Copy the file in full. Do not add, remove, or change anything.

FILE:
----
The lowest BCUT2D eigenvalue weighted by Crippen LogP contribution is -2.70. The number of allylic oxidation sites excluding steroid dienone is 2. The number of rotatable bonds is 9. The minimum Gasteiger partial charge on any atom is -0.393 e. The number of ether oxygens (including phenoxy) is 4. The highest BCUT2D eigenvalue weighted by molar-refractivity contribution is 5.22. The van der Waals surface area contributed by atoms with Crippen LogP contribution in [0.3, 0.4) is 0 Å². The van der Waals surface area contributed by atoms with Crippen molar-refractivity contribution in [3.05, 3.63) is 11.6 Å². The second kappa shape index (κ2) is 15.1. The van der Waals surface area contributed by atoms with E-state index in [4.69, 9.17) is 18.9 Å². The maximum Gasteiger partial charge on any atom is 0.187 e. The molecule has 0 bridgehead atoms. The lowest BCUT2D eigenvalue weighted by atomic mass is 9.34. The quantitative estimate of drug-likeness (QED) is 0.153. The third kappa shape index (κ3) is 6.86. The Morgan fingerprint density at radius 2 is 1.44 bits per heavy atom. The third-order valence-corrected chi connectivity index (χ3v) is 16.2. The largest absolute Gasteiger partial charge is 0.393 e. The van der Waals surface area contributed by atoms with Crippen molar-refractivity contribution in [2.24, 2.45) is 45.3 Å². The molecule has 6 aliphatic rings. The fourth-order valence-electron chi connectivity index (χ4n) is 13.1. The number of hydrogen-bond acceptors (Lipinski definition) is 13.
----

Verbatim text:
The lowest BCUT2D eigenvalue weighted by Crippen LogP contribution is -2.70. The number of allylic oxidation sites excluding steroid dienone is 2. The number of rotatable bonds is 9. The minimum Gasteiger partial charge on any atom is -0.393 e. The number of ether oxygens (including phenoxy) is 4. The highest BCUT2D eigenvalue weighted by molar-refractivity contribution is 5.22. The van der Waals surface area contributed by atoms with Crippen LogP contribution in [0.3, 0.4) is 0 Å². The van der Waals surface area contributed by atoms with Crippen molar-refractivity contribution in [3.05, 3.63) is 11.6 Å². The second kappa shape index (κ2) is 15.1. The van der Waals surface area contributed by atoms with E-state index in [4.69, 9.17) is 18.9 Å². The maximum Gasteiger partial charge on any atom is 0.187 e. The molecule has 0 bridgehead atoms. The lowest BCUT2D eigenvalue weighted by atomic mass is 9.34. The quantitative estimate of drug-likeness (QED) is 0.153. The third kappa shape index (κ3) is 6.86. The Morgan fingerprint density at radius 2 is 1.44 bits per heavy atom. The third-order valence-corrected chi connectivity index (χ3v) is 16.2. The largest absolute Gasteiger partial charge is 0.393 e. The van der Waals surface area contributed by atoms with Crippen molar-refractivity contribution in [2.24, 2.45) is 45.3 Å². The molecule has 6 aliphatic rings. The fourth-order valence-electron chi connectivity index (χ4n) is 13.1. The number of hydrogen-bond acceptors (Lipinski definition) is 13.